Fonds BC1039 - Cowley House Papers

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Cowley House Papers


  • 1981-1990 (Creation)

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Extent and medium

ca.2500 items

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Number 126 Chapel Road in Woodstock, Cape Town, is the address of an old house called Cowley House. It was at this house that the families of political prisoners used to stay on their way to see their loved ones.
The house was built in 1898 as a home for some Anglican priests who had come out from Britain to serve the people. They were the Fathers of the Order of St John the Evangelist, but because they were living in Cowley House, they soon came to be known as the Cowley Fathers.
When the priests left South Africa in 1978, the Western Province Council of Churches (WPCC) took over the house. The WPCC opened the doors of Cowley House to the families of political prisoners.
David Viti, who used to work for the WPCC, tells the story of how Cowley House came to be. "From 1963, the government began sending thousands of political prisoners to Robben Island. The families of those in prison would come to Cape Town to visit their loved ones in jail. They came from all over the country. Some even came from as far away as Namibia", he says.
Often the visitors had no relatives in Cape Town and so they had no place to sleep. They also had very little money. They would get off the train at Cape Town station and sleep in the waiting-rooms at the station. The next day, they would walk five kilometres to the docks to catch the prisons boat to the Island.
If they arrived late and missed the boat, then they missed the visiting time and the whole trip was a waste. This is because prison visits are only at a certain time, in the morning or in the afternoon.
This all changed in 1974, when David joined the WPCC.
One of the first things that David did was to offer his own home to relatives of prisoners on Robben Island. "Every weekend, about four or five people came to sleep at my house", he says. "It is a small house, with one bedroom, a kitchen and a verandah which I turned into a dining room. I had a car which I used for transporting them to and from the station and the docks".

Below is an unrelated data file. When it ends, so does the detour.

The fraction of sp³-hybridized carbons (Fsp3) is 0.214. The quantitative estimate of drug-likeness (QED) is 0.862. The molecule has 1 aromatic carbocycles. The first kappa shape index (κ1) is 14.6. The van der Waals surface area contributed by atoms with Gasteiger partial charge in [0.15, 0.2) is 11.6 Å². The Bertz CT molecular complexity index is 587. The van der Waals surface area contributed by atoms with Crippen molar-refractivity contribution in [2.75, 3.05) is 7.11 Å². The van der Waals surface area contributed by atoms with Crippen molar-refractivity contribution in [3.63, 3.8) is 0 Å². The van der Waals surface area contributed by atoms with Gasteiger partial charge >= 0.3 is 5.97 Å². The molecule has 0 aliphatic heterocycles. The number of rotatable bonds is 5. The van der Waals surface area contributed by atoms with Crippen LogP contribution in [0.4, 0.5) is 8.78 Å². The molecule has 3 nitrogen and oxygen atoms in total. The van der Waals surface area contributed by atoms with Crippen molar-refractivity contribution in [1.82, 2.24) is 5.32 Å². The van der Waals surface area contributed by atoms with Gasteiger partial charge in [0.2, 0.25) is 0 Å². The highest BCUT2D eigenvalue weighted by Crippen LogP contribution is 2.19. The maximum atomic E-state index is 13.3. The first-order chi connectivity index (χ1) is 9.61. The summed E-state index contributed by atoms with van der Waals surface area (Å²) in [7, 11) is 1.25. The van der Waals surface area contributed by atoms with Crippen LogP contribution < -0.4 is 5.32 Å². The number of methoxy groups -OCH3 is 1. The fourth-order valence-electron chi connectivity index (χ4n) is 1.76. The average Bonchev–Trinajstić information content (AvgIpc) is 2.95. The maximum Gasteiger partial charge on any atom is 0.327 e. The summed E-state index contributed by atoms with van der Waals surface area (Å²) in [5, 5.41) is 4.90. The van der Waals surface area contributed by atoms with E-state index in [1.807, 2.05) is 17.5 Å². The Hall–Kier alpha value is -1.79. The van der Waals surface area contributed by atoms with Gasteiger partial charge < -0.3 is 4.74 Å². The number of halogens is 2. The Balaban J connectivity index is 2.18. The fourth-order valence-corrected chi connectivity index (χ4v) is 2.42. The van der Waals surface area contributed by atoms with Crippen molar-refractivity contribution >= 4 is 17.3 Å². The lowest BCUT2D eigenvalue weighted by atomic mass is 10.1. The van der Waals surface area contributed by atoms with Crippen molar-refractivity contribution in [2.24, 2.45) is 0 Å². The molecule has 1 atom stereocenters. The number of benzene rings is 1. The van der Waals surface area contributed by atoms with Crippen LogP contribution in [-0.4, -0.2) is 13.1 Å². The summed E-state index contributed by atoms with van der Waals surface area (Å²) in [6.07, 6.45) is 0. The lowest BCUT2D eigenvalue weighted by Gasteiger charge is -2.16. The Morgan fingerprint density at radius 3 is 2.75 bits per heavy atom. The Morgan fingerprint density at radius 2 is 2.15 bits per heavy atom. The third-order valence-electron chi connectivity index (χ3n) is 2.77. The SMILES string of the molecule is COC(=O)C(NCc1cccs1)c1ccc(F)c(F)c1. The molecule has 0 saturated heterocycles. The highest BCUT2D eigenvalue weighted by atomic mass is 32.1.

"In 1978 the late Mrs Moira Henderson was the chair-person of the Dependants' Conference, an organisation that helps the families of political prisoners with subsistence grants. She asked the Anglican Church if they could let us use Cowley House. By this time, the Cowley Fathers had already returned to England. The church gave us the house that same year".
Even after they left South Africa, the Cowley Fathers continued to give support. The house was funded by donors and some foreign embassies. Relatives who could afford to give donations also contributed to the running of the house.
From 1982 some political prisoners were sent to Pollsmoor, Victor Verster or Helderstroom prisons. Some of the relatives of these prisoners also passed through Cowley House.
After February 1990, when political prisoners were being released, Cowley House took on a new role. It became a halfway house for prisoners as they were released from prisons in the Western Cape and tried to provide the means for people to re-integrate themselves into their families and communities.
At the beginning of 1993 there are plans to establish Cowley House as a trauma and rehabilitation centre for the victims of violence in South Africa.

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Scope and content

The collection consists of papers which tell the story of the running of Cowley House in its various phases and roles. Minute books, correspondence and some early background material tell the story of the role of Cowley House as a haven for visitors to political prisoners in the Western Cape. Letters from prisoners requesting assistance, requests for permits to visit prisoners etc paint a graphic picture of the problems of prisoners and their families.
The records from 1990 onwards are a valuable source of information about the release of prisoners.


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  • English

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  • English



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